I am 75, 6’1″, now 135 lbs and slowly and had been low gut pain for 3 days and while striving to get to 2,000 calories per day with a target range of 2,600 – 3,200. I am active want to be MUCH more active (gardening, kayaking, HIIT etc). Adding coconut oil/milk seemed Ok as did sweet potato, but may have been too much ( have been taking fish oil and quite a bit of olive oil – heating sliced carrots). The DILEMMA: weight loss/low energy/low calories vs gut pain and presumably healing leaky gut where my gut feel (excuse the pun) says leaky gut should be the priority. Thanks, peter Stevens.

Reply

Lori Jo Berg April 17, 2017 at 10:01 am

Hi Peter- I’m not sure I understand your question! If you’re looking to gain weight but still heal the gut, here are some resources for you:
http://scdlifestyle.com/2010/08/5-easy-ways-to-add-calories-to-the-scd-diet/

http://scdlifestyle.com/2010/07/are-you-starving-yourself-on-the-specific-carbohydrate-diet/

Reply

Peter Stevens April 21, 2017 at 7:49 am

Hi Lori
thanks for the 2 articles – very helpful.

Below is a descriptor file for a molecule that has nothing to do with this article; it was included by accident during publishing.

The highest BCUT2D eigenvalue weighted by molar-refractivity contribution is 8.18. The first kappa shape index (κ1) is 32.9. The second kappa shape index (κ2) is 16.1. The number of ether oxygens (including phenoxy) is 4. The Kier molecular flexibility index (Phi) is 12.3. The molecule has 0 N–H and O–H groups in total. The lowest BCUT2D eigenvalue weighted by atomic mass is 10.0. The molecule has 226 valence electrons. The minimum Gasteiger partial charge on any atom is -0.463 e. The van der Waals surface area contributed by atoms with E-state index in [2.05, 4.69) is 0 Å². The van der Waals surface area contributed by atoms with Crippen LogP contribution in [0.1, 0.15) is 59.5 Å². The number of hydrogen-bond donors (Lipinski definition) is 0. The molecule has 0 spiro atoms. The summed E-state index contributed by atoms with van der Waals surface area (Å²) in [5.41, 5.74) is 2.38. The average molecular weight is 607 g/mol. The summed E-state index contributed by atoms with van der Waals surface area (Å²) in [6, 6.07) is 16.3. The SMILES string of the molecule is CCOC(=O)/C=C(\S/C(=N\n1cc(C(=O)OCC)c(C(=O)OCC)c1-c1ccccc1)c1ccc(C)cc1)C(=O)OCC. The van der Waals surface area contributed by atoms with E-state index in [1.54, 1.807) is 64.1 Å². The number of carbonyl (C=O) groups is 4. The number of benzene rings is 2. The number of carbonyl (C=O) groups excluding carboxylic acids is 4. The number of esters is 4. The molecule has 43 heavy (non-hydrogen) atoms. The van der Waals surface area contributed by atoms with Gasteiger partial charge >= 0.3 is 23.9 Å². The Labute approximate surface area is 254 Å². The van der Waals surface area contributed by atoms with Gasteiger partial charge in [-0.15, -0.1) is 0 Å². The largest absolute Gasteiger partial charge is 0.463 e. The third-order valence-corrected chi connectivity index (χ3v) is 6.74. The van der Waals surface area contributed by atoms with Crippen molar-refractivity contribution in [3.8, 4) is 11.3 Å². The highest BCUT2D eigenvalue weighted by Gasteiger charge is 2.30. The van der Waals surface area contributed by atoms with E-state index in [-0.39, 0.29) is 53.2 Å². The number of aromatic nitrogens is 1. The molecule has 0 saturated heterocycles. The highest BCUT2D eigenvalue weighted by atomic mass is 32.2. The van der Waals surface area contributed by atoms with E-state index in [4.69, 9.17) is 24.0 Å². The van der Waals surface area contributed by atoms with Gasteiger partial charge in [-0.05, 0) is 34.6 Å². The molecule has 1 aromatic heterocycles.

My question simply is: should gut pain be avoided at all costs? What I was doing was living with a low level of pain (from coconut and sweet potato) in the early hours in the am and until noonish, to get my calories up. I have been ‘stuffing myself’ with meat and veggies but need to get over 2,000 cals/day or I keep loosing weight. I have been consuming my body as I am well below 10% BMI. It’s only 3 weeks since i restarted with the intro diet and I have so little food choices. Stool has been getting less loose (oddly) but pain now increasing each morning.

Reply

Peter Stevens April 26, 2017 at 10:41 am

Lori
I don’t have an answer to my follow up question which has not been published here – your answer while helpful DIDN’T help and for others reading here does not enable them to benefit from my follow up question and the answer I am looking for – if you need to communicate with me direct please email me – but please don’t ignore me, peter Stevens

Reply

Lori Jo Berg April 27, 2017 at 12:59 pm